Ninety-six cup arthroplasties (eighty-three patients) were converted to total hip arthroplasties with cement between July 1970 and August 1982. Fifty-eight hips (fifty patients) were followed for at least ten years, or to failure after a shorter interval, and eight other hips (eight patients) had a subsequent operation because of a deep infection. Of the fifty-eight hips that were followed for at least ten years or to failure, nine (16 per cent) were revised because of aseptic loosening of the acetabular component, one (2 per cent) was revised because of a traumatic fracture of the femur, and none were revised because of loosening of the femoral component.
Kaplan-Meier survivorship analysis with revision for any reason (including infection) as the end point showed a rate of survival of 92 plus/minus 6 per cent (average and 95 per cent confidence interval) at ten years and of 74 plus/minus 12 per cent at twenty years. When the hips in which an infection had occurred were excluded, and with revision because of aseptic loosening of the acetabular component as the end point, the rate of survival was 84 plus/minus 10 per cent at twenty years; no acetabular component was revised because of aseptic loosening in the first ten years. When the hips in which an infection had occurred were excluded, and with radiographic evidence of definite or probable loosening of the acetabular component, or aseptic loosening of the acetabular component necessitating revision, as the end point, the rate of survival was 91 plus/minus 6 per cent at ten years and 53 plus/minus 22 per cent at twenty years.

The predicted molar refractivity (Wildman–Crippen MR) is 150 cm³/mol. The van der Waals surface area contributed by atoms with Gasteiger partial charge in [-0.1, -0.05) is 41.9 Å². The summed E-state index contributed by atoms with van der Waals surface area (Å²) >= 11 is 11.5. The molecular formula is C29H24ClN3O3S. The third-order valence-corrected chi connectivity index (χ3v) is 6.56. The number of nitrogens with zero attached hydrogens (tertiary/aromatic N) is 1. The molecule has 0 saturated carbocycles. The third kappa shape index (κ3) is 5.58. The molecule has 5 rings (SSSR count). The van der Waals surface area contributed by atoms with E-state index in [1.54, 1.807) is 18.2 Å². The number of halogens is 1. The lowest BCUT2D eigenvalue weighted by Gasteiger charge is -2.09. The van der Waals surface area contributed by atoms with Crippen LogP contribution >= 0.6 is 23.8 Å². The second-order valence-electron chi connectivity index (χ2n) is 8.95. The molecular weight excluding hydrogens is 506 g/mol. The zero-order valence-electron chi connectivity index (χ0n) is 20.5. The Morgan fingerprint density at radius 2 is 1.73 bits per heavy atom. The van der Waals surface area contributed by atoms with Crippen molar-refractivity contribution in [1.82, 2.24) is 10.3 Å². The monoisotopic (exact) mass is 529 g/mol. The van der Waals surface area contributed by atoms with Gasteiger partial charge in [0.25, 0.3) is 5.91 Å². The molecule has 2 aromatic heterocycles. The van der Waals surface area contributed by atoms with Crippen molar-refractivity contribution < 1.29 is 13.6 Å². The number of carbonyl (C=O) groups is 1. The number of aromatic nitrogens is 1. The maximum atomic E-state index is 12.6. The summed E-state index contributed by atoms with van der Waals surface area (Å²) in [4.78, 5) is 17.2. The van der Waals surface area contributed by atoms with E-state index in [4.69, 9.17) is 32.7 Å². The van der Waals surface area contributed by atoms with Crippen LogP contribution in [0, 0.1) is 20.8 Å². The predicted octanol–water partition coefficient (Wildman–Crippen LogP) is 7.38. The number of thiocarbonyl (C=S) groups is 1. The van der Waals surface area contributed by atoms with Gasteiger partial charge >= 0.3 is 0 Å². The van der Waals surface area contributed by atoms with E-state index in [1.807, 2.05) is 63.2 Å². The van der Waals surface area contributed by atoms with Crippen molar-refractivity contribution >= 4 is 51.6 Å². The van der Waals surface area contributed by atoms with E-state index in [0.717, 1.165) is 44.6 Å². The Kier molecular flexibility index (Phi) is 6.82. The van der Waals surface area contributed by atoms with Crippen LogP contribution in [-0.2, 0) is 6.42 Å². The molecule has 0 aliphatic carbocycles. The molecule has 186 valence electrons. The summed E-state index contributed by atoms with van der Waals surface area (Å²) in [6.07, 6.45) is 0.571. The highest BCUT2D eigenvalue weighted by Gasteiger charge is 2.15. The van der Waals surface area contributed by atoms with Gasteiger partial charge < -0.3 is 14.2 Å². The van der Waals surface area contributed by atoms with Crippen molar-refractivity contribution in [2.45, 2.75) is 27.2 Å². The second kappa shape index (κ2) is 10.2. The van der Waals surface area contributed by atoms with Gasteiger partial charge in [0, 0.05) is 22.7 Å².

The present study demonstrates the durability of total hip replacement with cement after the failure of a cup arthroplasty and further substantiates the excellent long-term clinical and radiographic results that can be obtained with insertion of a femoral component with cement.